Price vs. Performance, Conclusion
As usual we have quite a bit of data to sort through. Of course, it's not just about delivering the best performance and instead most people are interested in bang for their buck.
First up we have Blender, this is a lower is better scenario which is why the numbers at the bottom of the chart work backwards. The faster a CPU the further right it will be and the lower the price the lower it will be situated, so ideally you want to be as far right as possible and as low as possible on the chart.
It's a little confusing so I've added a line indicating the very best value CPUs start from the Ryzen 7 1700 and going up to the 1950X. Anything along this line offers a good balance between price and performance. As you can see the only Intel CPU to touch on this line is the Core i7-7820X.
Looking at HandBrake we see that the Intel Core i7-7800X and i7-7820X look to be mixing it up with the AMD CPUs. Following our linear line from the R7 1700 to the 1950X we see that the 7800X and 7820X actually present as better value options when compared to the AMD CPUs. Even the 7960X moves closer to the line in this test though ultimately isn't great in terms of value while the 7890XE is again horrible.
Finally let's take a look at the price vs performance ratio when testing with Premiere Pro CC. Here we again see the AMD processors look to all deliver a similar bang for your buck while the Core i7-7800X and 7820X are mixed in there as well. Looking at our line we see that the Core i7 CPUs, with the exception of the 7740X, do quite well. The new 7960X and 7980XE, however, don't look so great when it comes to value.
The price to performance scatter plots summarize the situation quite well. The new Intel Core i9 CPUs are blistering fast in every test but ultimately weren't that much faster than the Threadripper 1950X. Considering the fastest Core i9s cost anywhere from 70 to 100% more, it's hard to justify what often is a 10% increase in performance.
Overclocked, these Skylake-X parts aren't worlds faster either -- about 15-20% over an overclocked 1950X yet they draw at least 20% more power. This puts Intel's new 16-core and 18-core CPUs in a bit of a jam if you ask me. Now that we've seen how they perform it looks like the conclusion I drew in my Threadripper 1950X and 1920X review is pretty spot on.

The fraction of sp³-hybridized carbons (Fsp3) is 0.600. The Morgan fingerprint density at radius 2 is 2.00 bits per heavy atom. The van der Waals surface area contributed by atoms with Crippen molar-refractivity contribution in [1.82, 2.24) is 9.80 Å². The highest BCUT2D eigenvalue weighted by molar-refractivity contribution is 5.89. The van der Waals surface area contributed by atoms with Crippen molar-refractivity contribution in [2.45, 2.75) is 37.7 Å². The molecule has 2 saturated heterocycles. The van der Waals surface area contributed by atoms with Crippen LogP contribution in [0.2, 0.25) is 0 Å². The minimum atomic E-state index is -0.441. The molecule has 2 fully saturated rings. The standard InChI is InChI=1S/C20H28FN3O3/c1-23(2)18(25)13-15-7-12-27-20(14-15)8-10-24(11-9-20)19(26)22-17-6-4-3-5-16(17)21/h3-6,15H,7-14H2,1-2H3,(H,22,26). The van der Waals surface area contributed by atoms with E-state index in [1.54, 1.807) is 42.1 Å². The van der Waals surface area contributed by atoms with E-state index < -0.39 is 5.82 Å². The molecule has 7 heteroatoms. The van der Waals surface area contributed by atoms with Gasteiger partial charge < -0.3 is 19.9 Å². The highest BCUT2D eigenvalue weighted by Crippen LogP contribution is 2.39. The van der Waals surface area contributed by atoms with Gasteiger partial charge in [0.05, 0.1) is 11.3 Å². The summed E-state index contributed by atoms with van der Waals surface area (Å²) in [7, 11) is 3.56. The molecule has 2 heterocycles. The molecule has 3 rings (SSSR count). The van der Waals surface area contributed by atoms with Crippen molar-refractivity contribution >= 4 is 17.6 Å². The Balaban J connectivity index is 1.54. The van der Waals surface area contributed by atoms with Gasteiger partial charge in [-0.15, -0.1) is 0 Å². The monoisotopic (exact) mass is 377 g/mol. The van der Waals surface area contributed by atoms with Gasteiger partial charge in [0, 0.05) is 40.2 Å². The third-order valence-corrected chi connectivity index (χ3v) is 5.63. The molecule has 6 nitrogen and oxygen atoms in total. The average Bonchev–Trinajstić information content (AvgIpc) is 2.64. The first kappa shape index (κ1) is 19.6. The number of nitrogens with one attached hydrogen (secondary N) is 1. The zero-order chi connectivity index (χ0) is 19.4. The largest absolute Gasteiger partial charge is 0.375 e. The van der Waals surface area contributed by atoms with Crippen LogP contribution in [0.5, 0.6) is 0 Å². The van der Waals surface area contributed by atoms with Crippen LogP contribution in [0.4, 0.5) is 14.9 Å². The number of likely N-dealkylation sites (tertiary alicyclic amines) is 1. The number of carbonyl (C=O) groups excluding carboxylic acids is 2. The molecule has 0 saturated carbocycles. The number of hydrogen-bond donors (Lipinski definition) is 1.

I said at a guess it looked like consumers would need to spend at least $1,400 for the i9-7940X to match AMD's 1950X and I seriously doubted the 40% price premium would be worth it. This certainly looks to be the case now that we've seen the 16-core model in action.
Besides its extreme price, I also noted that the X299 platform's lack of ECC memory support is an issue. Whereas Threadripper supports ECC memory, the Skylake-X chips don't and that means anyone who is serious about their workstation won't even consider Intel's high-end desktop platform.
Finally, I said that unless Intel is willing to move on pricing I couldn't see why anyone would invest in the X299 platform. That was my honest opinion and it's just as true with the arrival of these 16-core and 18-core parts from Intel. Unless I simply had the money to burn, I struggle to imagine a scenario where I would spend $1,000 (100%) more on the Core i9-7980XE to gain at best 20% more performance.
That said, there are businesses that could justify the investment and by being the world's most powerful desktop/workstation CPUs, Intel's new chips aren't irrelevant.
Pros: Fastest overall workstation performance available, especially for compression.
Cons: Terrible value compared to AMD's Threadripper chips. No ECC memory support.